The True Story of the Inventor of Telephony
Human history has proved again and again that things are not always what they seem. Antonio Meucci is one of the inventors whom history was unfair with.
The Italian inventor Antonio Santi Giuseppe Meucci, (1808-1889), was the one who first invented the voice-communication apparatus as the first telephone and not Alexander Graham Bell, who is best known as the “Father of Telephony”. Surprised?
Antonio was the eldest of nine children of Domenica Pepi and Amatis Meucci. His mother was a housekeeper, and his father worked as a policeman.
Unfortunately, only four out of Meucci’s nine siblings survived childhood, so evidently, his life included hardships. Being poor was a severe obstacle to achieving his goals. Nevertheless, Meucci was an intelligent young man! At the age of 15, in November 1821, he was admitted to the Florence Academy of Fine Arts, in which he was the youngest student in the department of Mechanical and Chemical Engineering.
When Creativity meets Expertise
In 1830, he worked as a stage designer and technician for various theatres. Three years later, he obtained a position at the famous opera house, the Pergola Theatre in Florence. It was at that moment when young Antonio took the opportunity to put into practice his knowledge of engineering, by working as a stage technician. Life also brought him a loving wife, the costume designer Ester Mochi.
His journey seemed that it started going well. Until 1833 when Antonio Meucci was imprisoned for three months with the accusation of conspiring with the Italian unification movement. After that, he decided to immigrate with his wife to Cuba in order to make a fresh start.
As a genius, inventive and unstoppable, in 1834, he designed an acoustic pipe telephone to allow communication between the stage and the control room at the Teatro della Pergola. This type of telephone was based on the pipe telephones utilized on ships. In 1835 he became chief engineer at the Gran Teatro de Tacon in Havana. During the same period, he devised a water purification system that helped Havana residents to get clean water.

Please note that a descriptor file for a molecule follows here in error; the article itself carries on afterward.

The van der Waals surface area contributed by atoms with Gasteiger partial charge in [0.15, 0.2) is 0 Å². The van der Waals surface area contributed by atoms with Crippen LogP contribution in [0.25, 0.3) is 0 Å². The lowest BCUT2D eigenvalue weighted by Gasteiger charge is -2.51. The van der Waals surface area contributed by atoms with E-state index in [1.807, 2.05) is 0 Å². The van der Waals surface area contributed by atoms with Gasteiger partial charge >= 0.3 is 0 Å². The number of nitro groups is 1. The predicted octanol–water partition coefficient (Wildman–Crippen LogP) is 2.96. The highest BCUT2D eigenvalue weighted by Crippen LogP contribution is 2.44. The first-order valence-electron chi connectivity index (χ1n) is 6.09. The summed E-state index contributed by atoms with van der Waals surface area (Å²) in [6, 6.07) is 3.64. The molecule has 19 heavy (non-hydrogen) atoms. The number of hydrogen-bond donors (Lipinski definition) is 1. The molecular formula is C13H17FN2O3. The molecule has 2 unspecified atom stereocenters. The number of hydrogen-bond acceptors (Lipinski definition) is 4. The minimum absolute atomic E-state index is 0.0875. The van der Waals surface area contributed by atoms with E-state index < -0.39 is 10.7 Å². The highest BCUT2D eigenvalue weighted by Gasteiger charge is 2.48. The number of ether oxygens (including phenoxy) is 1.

In 1849, he did it again! He explored electromedicine, using electrical impulses to treat human pain from migraines. During this invention, he designed a device that was called the “Telegrafo Parlante” or the “Teletrofono” or, in other words, the talking telegraph. That was going to be the beginning of a revolutionary invention!
On April 13, 1850, Meucci and his wife moved to the United States. Although he had to start over, a creative mind always finds a way! Meucci built a tallow candle factory which was actually the first of its kind in the US. Some wonderful years followed between 1856 and 1870 when Meucci developed more than 30 types of telephone patents based on his prototype.
Time is Money
In 1871, Meucci registered his patent of the talking telegraph. During the following years, an explosion on the ferry he used to travel on, left him with serious burns. In order to pay for his medical expenses, his wife sold most of the designs and models of the “Teletrofono”.
Meucci tried to retrieve the designs but they had already been resold. When it was time to register the designs again in order to maintain his patent, he could not financially respond. Five years later, in 1876, the young and rich Graham Bell, who had worked for a while with Antonio Meucci, used the same patent with a different name. He called it “Graphophone”. Was it a random event? The conclusion is yours!
The Truth is Revealed 152 Years Later!
It took 152 years until the truth was exposed. On June 11, 2002 the United States Congress acknowledged Italian immigrant Antonio Meucci as the true inventor of the telephone. Today, we have the opportunity to honor him by making the first Antonio Meucci Global Telco Awards! We are about to write history… the way Meucci deserves!